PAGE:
I plan on slowly getting into making websites for customers. I use Godaddy as my hosting service for my website but if and when I make a websites, should I use a different hosting service? If so which company?
How can I move on with the transaction?
(when making an account with a hosting company you need a credit/debit card, I only have one card and it's already in use for my account. After I finish the website I will give the host user/pass to the customer but I don't want my card # on it so should I set him up to create the account?)
Here's the best way to do this - and I'd suggest sending an e-mail to the host you are thinking of using, to check they're happy to work this way.
1. You want to build a new website for a new customer. It's best to set up a new account with a host for this. That way, their new site is totally untangled from any of the other sites you manage, and it's easy to transfer the site into their own name. So ...
2. Log into your host's client area and sign up for a new package. It's in your name, and you build the site. You pay for it with your card.
3. When your client is ready to transfer the site into their own name, ask the host to transfer management of that package to a new account in their client area that is in the name of your client. They will then be responsible for settling any future bills, so make sure that the account is fully settled first, and (to be nice to your client) don't do it the day before the host will raise the next monthly invoice!
4. They're on their own. But look after them through the transfer - it will help your reputation as a designer. Make sure that you give them all the login details for the hosting control panel, that they know how to raise a support ticket with the host, and so on.
Done this way, your credit card would only be used to pay the invoices while you're building the site. After that, your client would need to supply their own payment details.
Two more things:
With step 3, expect the host to be quite cautious to verify that everything is as it seems. They will (or at least, should) be wary of two scenarios. (i) You try to disown a website by handing it over to someone else, who does not even realise what they're taking on. (ii) Someone else tries to steal control of one of your websites by claiming that they're a client of yours, when in fact they're just after the keys to the website and they've made up the story. So there should be some element of the host making sure that both of you can verify what's going on, and also ensuring that your client has read and agreed the terms of hosting.
The other thing: Which host? I've never used GoDaddy - but I've read a lot of horror stories on forums like this. So read around and tread carefully. I'd research the choice of host quite carefully if I were you. If you start to do this, but hand over your clients to a bad and unsupportive host, it will reflect badly on you and on your services. So I'd choose a host who will be patient with our clients - who may know little about web hosting or design - so that you know your clients are being handed over to get the very best service.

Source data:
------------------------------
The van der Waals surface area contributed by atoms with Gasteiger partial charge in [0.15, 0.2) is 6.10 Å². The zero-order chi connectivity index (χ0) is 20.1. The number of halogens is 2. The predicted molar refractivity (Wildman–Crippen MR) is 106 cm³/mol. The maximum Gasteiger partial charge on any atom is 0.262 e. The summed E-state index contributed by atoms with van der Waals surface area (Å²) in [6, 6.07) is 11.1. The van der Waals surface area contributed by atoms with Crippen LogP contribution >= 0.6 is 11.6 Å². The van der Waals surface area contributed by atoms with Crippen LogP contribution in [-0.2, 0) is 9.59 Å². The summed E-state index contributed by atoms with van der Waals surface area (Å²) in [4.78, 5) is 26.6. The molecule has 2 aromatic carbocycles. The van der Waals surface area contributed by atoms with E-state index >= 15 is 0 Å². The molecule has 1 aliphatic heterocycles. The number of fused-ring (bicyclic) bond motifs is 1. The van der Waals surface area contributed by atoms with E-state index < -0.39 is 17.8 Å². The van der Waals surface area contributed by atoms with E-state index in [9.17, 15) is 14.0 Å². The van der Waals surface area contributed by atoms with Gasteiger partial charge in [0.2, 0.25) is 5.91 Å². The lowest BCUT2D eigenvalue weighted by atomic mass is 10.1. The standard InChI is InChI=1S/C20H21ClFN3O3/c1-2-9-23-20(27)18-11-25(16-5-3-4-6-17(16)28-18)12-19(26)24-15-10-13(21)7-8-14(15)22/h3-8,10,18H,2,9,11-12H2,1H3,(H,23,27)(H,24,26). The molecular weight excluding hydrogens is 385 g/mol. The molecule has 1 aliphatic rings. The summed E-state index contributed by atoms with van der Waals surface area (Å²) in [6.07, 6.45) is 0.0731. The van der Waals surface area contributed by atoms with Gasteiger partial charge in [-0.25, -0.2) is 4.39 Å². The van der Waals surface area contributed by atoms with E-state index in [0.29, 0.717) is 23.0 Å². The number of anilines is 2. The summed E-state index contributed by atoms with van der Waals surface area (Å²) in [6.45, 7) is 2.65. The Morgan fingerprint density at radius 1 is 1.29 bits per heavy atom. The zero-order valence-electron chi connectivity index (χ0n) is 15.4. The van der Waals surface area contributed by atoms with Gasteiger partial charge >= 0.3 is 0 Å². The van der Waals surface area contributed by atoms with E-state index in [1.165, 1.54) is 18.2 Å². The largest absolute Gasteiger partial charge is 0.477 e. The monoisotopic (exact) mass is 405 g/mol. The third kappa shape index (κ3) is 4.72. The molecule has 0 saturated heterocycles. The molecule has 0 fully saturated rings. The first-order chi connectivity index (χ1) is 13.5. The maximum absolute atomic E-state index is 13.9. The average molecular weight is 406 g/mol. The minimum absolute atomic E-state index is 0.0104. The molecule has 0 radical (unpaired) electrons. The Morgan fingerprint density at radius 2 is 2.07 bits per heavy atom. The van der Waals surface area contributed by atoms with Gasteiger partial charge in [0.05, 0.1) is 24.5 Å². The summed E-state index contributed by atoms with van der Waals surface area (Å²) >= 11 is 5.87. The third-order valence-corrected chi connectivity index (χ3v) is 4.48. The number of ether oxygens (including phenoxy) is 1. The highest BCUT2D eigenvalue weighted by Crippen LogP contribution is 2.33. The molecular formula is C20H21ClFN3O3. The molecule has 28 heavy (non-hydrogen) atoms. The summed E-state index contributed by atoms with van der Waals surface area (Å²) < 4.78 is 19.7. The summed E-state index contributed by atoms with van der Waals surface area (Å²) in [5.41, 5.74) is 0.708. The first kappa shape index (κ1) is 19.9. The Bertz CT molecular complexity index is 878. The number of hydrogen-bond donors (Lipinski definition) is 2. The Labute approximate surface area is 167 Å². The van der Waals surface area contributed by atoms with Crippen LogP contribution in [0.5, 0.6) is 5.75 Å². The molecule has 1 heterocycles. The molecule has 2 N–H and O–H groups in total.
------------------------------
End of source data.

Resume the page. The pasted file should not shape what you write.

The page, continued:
Some hosts may offer an affiliate scheme where you benefit for the referral. But that should be way down your priority list - compared to making sure that your clients get the best service possible. I hope that helps.
██ We Have Generated Over 7 Million cPanel Backups Come Dance Together With Us Y'all!
██ Offer Your Own Backup Hosting Service - SiteAutoBackup.Com (Private Label / WHMCS Ready) ██ WebHostingBusinessBook.Com | YouTube.com/WebHostingTutorial | NowOpenOnline.Com
jrianto is correct - a reseller account would give you another way to do this.
However be aware that your ongoing role is different, and you need to be clear how you want things to run.
The approach I outlined would leave your client responsible for their website after you've handed it over. They pay the bills. They ask the host for support.
The reseller account leaves you responsible for your clients site. You have to continue to pay the host, and the client has to continue to pay you. If support is needed (say, you think MySQL is not working on their account for some reason), you'd have to ask the host to help, not your client. You'd be a go-between. If the client uses their website to send spam, your host would pass you the complaints, and you'd have to handle it within a reasonable timeframe - suspending your client's site if needs be.
There's money to be made in reselling hosting - if you want that as an extra on your finished sites. But it's not money for nothing - you have quite a few extra responsibilities.
If you are happy with your provider now then you can just get a reseller account and have the customer pay you directly or maybe even have the customer sign up with your provider directly and that way you don't have to be liable like you said you didn't want to. I suggest speaking with your provider and see what can be done and I'm sure there is something they can work out with you to help you in this situation.